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Hernando gets new superintendent, new charter schools for 2013-14

Lori Romano replaced former Hernando school superintendent Bryan Blavatt in July. She worked for the Florida Department of Education for nine years. This is her first time leading a district.


Lori Romano replaced former Hernando school superintendent Bryan Blavatt in July. She worked for the Florida Department of Education for nine years. This is her first time leading a district.

BROOKSVILLE — Hernando County students, and their parents, have returned from summer break in recent years to find a number of obvious changes at their schools.

New school boundaries. New rules about who can use the bus. New start and end times. New fees.

This year, there is nothing quite so visible at the school level. But there are a number of important changes in other areas.

For starters, the district has a new superintendent. Lori Romano officially took over in July as the district's top administrator, replacing Bryan Blavatt, who retired after holding the job for a little more than three years.

Romano, 41, comes to Hernando having spent more than a decade in Florida education, including nine years at the Florida Department of Education. Most recently, she worked in the Martin County schools, a high-achieving district on Florida's east coast, where she served as director of adult, community, secondary and virtual education.

This is Romano's first time leading a district.

Elsewhere around the county, although Hernando has no new traditional public schools this year, two charter schools will open to students, bringing the number of charters in the county to three.

The Brooksville Engineering, Science & Technology Academy and the Gulf Coast Middle School in Spring Hill will open Aug. 19, the first day of school for all Hernando students.

The Brooksville charter, known as BEST Academy, will start with just two grades — 66 students in the sixth grade and 20 in seventh.

Gulf Coast Middle, a replication of the high-achieving Gulf Coast Academy in Spring Hill, will start with all three middle school grades. The school will have 44 students in sixth and seventh grades and 22 in eighth.

"We're really excited," said Nevin Siefert II, Gulf Coast Academy's director of administration. "It's been very busy."

Winding Waters K-8, beginning its third year, will add a grade level for the 2013-14 school year and now will have kindergartners through seventh-graders. Next year, the school will have all grade levels.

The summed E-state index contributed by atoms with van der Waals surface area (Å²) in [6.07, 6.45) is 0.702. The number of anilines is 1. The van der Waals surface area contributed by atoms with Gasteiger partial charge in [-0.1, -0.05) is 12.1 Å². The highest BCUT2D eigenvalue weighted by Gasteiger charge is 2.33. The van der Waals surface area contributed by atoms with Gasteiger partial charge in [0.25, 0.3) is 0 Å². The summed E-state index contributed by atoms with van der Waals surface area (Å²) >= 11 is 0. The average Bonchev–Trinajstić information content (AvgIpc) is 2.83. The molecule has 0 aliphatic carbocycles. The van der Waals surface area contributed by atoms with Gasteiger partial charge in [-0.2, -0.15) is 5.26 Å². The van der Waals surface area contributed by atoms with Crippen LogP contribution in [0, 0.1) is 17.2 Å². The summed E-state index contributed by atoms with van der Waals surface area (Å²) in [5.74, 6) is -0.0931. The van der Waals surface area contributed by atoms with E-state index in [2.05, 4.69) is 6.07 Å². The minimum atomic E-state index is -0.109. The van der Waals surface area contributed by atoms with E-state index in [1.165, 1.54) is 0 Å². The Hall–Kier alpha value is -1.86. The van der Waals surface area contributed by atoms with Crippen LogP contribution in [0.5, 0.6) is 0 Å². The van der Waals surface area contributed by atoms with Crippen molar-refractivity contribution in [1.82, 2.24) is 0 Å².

Throughout the Hernando system, a number of changes will affect students inside schools and classrooms:

• Beginning with this year's freshman class, students will have the ability to earn one of two special high school diploma designations. A scholar designation will be given to students pursuing college-level classes, and a merit designation to those pursuing technical training.

Aside from normal graduation requirements, students wishing to earn the scholar designation must take two foreign language credits, pass all their end-of-course exams and take at least one college equivalency course, such as Advanced Placement. Students trying to obtain a merit designation would need to meet normal graduation requirements and also obtain at least one industry certification.

• All end-of-course exams this year will count for 30 percent of a student's final grade. In addition, as has been required in the past, students must pass the Algebra I exam.

• The state enacted a cyberbullying law this year, giving school administrators in Florida the authority to reach beyond school grounds if the bullying "substantially" interferes with or disrupts the educational process. Administrators may now regulate and punish bullying, even when it originates on a computer or device off campus.

The Hernando County School District has had this practice in place before this year, said Mary-Grace Surrena, director of student services. For the 2013-14 school year, they'll go to greater lengths to publicize it.

The communication policy has been highlighted in the 2013-14 student conduct manual, a document each school goes over at the beginning of the year.

• The state also changed the definition of battery in schools, an offense that could result in expulsion. In order for an incident to be considered battery, the attack must be serious enough to warrant consulting with law enforcement and result in serious bodily harm. Previously, an attack was considered battery when someone didn't fight back.

Danny Valentine can be reached at or (352) 848-1432. On Twitter: @HernandoTimes.

Hernando gets new superintendent, new charter schools for 2013-14 08/02/13 [Last modified: Friday, August 2, 2013 7:09pm]
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